Silk Road - calling for a lengthy prison sentence, The New York Times reports. In February, Ulbricht was found guilty on seven counts; four of the charges can carry life sentences.
For three years, between 2011 and 2013, more than 1.5 million transactions were made, with more than 13,000 offerings of illegal drugs being available for purchase when the Silk Road was shut down, according to the report. It is estimated that the marketplace generated more than $213 million in BitCoins - an untraceable digital currency. Ulbricht has been called a digital drug kingpin by the Federal District Court. Ulbricht operated an “online black market of unprecedented scope,” leading to addiction and fatal drug overdoses.
The United States Attorney for the Southern District of New York, Preet Bharara, said Ulbricht’s charges should carry a sentence that is “substantially above the mandatory minimum” of 20 years.
“Ulbricht bears responsibility for the overdoses, addictions and other foreseeable repercussions of the illegal drugs sold on Silk Road,” Bharara’s office wrote. “It does not matter that he did not personally handle those drugs; neither would a traditional kingpin.”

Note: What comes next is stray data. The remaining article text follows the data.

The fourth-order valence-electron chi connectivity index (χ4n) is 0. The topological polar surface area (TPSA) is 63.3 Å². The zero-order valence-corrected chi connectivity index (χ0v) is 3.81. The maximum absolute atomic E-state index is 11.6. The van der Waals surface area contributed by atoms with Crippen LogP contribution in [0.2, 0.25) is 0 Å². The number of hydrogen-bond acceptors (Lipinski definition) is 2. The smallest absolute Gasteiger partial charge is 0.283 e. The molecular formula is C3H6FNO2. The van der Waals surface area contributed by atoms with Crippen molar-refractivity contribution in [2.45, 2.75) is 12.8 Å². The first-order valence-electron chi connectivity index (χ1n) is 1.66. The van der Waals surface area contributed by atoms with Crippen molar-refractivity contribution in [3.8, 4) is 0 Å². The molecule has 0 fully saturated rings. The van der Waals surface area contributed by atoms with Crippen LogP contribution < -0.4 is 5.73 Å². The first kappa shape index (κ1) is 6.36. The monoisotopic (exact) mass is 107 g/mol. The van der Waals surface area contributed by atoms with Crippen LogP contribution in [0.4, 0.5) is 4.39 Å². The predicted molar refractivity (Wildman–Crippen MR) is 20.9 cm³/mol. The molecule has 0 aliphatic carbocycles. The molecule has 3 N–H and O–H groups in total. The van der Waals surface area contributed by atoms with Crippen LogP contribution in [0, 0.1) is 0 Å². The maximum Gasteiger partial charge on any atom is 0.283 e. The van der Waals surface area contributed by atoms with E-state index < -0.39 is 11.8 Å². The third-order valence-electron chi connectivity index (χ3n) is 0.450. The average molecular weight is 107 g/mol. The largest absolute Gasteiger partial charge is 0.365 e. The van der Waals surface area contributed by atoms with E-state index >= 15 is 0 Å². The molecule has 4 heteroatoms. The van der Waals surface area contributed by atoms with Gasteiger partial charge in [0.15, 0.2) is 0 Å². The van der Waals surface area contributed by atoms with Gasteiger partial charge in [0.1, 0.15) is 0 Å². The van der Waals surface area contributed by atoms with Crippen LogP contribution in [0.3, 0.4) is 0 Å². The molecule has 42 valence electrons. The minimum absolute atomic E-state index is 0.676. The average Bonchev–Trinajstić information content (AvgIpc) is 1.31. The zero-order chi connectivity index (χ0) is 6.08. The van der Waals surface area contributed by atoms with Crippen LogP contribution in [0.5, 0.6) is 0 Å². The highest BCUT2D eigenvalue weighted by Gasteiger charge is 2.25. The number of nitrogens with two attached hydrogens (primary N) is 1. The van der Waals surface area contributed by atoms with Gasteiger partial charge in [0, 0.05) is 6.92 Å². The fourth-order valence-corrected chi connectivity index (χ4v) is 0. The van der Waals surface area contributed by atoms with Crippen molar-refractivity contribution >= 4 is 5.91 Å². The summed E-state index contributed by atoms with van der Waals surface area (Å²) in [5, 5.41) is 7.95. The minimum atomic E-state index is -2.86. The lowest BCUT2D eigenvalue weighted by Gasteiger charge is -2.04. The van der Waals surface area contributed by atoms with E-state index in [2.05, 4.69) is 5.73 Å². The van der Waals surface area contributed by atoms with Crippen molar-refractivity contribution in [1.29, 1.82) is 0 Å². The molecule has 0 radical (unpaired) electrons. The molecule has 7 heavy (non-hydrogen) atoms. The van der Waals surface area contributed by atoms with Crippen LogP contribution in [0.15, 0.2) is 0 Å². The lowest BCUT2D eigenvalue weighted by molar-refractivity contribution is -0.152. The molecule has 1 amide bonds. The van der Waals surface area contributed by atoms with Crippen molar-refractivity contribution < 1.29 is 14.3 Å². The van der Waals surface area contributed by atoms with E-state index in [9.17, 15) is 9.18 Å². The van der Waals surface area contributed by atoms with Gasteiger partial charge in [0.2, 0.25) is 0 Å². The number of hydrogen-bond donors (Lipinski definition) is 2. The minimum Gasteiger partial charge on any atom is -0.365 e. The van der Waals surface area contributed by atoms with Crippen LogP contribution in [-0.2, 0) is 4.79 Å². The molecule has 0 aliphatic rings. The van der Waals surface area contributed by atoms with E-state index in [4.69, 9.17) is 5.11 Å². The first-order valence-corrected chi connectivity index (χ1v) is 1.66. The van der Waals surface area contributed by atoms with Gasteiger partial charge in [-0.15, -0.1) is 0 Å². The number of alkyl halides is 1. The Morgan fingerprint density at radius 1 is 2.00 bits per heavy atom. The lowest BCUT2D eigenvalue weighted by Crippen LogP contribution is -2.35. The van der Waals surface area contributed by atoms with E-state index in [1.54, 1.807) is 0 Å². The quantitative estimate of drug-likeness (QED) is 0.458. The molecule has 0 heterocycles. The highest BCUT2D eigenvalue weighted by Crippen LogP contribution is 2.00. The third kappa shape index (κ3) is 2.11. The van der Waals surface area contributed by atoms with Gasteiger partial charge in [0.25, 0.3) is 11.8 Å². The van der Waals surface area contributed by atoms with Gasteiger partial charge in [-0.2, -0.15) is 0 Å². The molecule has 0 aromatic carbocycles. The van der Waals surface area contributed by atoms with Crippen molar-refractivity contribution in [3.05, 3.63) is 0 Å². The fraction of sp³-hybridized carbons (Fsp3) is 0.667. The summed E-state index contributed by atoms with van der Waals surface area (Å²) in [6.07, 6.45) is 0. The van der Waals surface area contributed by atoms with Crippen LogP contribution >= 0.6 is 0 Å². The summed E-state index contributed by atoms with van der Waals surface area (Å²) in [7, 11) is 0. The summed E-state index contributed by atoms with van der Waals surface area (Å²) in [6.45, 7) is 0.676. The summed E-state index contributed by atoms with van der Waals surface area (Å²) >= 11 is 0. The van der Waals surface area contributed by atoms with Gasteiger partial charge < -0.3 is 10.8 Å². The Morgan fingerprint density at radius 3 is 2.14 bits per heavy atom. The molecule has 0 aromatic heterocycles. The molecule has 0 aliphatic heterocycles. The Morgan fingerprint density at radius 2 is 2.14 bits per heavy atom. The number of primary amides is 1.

In a personal letter to the judge, Ulbricht claimed that he did not create the Silk Road for financial gain but because he believed “people should have the right to buy and sell whatever they wanted so long as they weren’t hurting anyone else.” Adding that the website “turned out to be a very naïve and costly idea that I deeply regret.”
Ulbricht also pleaded for leniency:
“I’ve had my youth, and I know you must take away my middle years, but please leave me my old age,” he said. “Please leave a small light at the end of the tunnel, an excuse to stay healthy, an excuse to dream of better days ahead and a chance to redeem myself in the free world before I meet my maker.”